The appreciation of Latin American currencies against the US dollar has led to a significant increase in prices and domestic costs measured in US dollars and to a loss of competitiveness.
Throughout the region there is an understandable outcry from exporting sectors that see their profitability margins narrowing or even disappearing.
The truth is that since October 2022, when inflation began to ease in the US, the dollar depreciated very significantly at the global level with respect to the currencies of both advanced and emerging countries (Figures 1a and 1b).
The US dollar loss of value against the currencies of the advanced countries was greater than against the currencies of the emerging countries, and larger against the euro than with respect to the rest of advanced countries. Only China’s currency remained relatively stable against the US dollar, as access to its domestic capital market is restricted.
Figures 1a & 1b. Depreciation of the US$ vs currencies of advanced and emerging countries
Figure 1a. Nominal exchange rate to the US$: advanced and emerging countries (domestic currency per dollar; Index Oct 2022 = 100)
Figure 1b. Nominal exchange rate to the dollar: advanced and emerging countries (domestic currency per US$; variation Jun 23 vs Oct 22)
On the other hand, the appreciation of emerging countries’ currencies against the US dollar was generalised (Figure 2a). The smallest appreciations occurred in emerging Asia and the largest in emerging Europe, with Latin American countries falling in between the two extremes (Figure 2b).
Figures 2a & 2b. Depreciation of the US$ vs currencies of emerging countries
Figure 2a. Nominal exchange rate to the US$: emerging countries (domestic currency per dollar; index Oct 2022 = 100)
Among the currencies of Latin American countries, the largest appreciations were recorded in Chile and Mexico, while the smallest occurred in Uruguay and Brazil (Figures 3a and 3b).
Figures 3a & 3b. Depreciation of the US$ vs currencies of Latin American countries
Figure 3a. Nominal exchange rate to the US$: Latin American countries domestic currency per dollar; index Oct 2022 = 100)
Figure 3b. Nominal exchange rate to the US$: Latin American countries (domestic currency per US$ dollar; variation Jun 23 vs Oct 22)
We are therefore facing a systemic phenomenon of loss of value of the US dollar and the consequent loss of competitiveness in both emerging and advanced countries. Latin America has been no exception.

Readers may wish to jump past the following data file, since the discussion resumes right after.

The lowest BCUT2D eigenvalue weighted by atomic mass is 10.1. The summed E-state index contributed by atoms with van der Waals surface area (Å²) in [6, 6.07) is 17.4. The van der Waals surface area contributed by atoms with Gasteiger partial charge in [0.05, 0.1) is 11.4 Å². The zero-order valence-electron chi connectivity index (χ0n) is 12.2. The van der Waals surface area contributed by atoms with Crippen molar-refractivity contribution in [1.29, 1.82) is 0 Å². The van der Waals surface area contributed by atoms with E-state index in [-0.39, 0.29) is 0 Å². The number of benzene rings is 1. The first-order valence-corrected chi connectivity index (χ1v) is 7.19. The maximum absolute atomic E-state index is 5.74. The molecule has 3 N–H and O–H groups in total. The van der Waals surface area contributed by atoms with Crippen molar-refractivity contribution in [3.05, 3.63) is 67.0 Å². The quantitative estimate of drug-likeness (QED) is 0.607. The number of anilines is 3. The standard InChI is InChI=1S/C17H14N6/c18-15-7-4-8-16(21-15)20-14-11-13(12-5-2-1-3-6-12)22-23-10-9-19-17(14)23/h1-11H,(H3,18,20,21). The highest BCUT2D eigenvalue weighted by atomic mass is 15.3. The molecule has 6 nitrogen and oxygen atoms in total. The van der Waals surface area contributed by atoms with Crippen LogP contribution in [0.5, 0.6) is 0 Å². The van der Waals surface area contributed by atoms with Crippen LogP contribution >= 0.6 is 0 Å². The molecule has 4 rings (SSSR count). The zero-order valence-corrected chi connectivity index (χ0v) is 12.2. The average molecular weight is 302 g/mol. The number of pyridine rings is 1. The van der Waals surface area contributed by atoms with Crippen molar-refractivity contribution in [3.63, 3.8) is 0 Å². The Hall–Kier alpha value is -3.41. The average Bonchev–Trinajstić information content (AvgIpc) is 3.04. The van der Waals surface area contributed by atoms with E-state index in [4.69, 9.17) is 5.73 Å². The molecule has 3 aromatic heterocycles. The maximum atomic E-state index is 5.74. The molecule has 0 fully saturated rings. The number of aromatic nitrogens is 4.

What is the reason for this fall in the value of the US dollar?
As shown in Figure 4a, Latin American countries started the interest rate hike cycle before the US Federal Reserve (FED). And they did so decisively as soon as inflationary pressures began to manifest themselves in mid-2021, so that there would be no doubt about the commitment of central banks to price stability, conquered by fire and sword, in a region with an inflationary past still firmly installed in the collective memory.
In fact, in Brazil inflation began to accelerate at the end of 2020 and its Central Bank initiated a contractionary monetary policy and a cycle of interest rate hikes a year before the FED.
Figure 4a & 4b. Synchronised monetary policy
Figure 4a. Monetary policy interest rate: Latin America and the US (in %)
Figure 4b. Policy interest rate differentials vs US policy interest rate (in %)
Source: Central Bank of Brazil, Banco de la República de Colombia, Central Bank of Chile, US Federal Reserve, Central Bank of Mexico, Central Reserve Bank of Peru and Central Bank of Uruguay.
As a result of the restrictive monetary policy and the interest rate hikes implemented by all Latin American central banks, interest rate differentials with respect to the US have accumulated, currently ranging from a minimum of 2.5 percentage points in Peru to a maximum of 8.5 percentage points in Brazil.
With inflation easing in the US (Figure 5a), expectations of continued interest rate hikes by the FED diminished considerably. With inflation also easing in Latin America (Figure 5b), the expectation of interest rate cuts by Latin American Central Banks increased considerably.
Figures 5a & 5b. Synchronised inflation rates
Figure 5a. Inflation rate in Latin America and the US (year-on-year change in the Consumer Price Index)
Figure 5b. Inflation reduction in Latin America and the US relative to the peak in 2022-23
This led international –and certainly also local– investors to lock-in the juicy spreads between yields on domestic currency securities in Latin American countries and yields on short-term securities in US dollars, before interest rates began to fall and spreads to narrow. The latter generated a strong inflow of capital (supply of dollars) and led to a massive appreciation of Latin American currencies.
What can we conclude from this observation?
That if the success in containing inflation consolidates, the emblematic case being that of Brazil, where inflation was reduced from a maximum of 12% per year in April 2022 to 3.2% in June 2023, the restrictive cycle of monetary policy in Latin American countries would be coming to an end.
As interest rates gradually begin to fall and the attractive spreads with US dollar rates begin to narrow, the capital inflows (supply of dollars) that are generating massive appreciations of Latin American currencies will also diminish.
The monetary policy of the FED relative to that of Latin American central banks will be decisive. The timing and speed of interest rate cuts will determine the spreads between dollar interest rates and local currency interest rates and will set the tone for what happens to the value of the dollar in the region.
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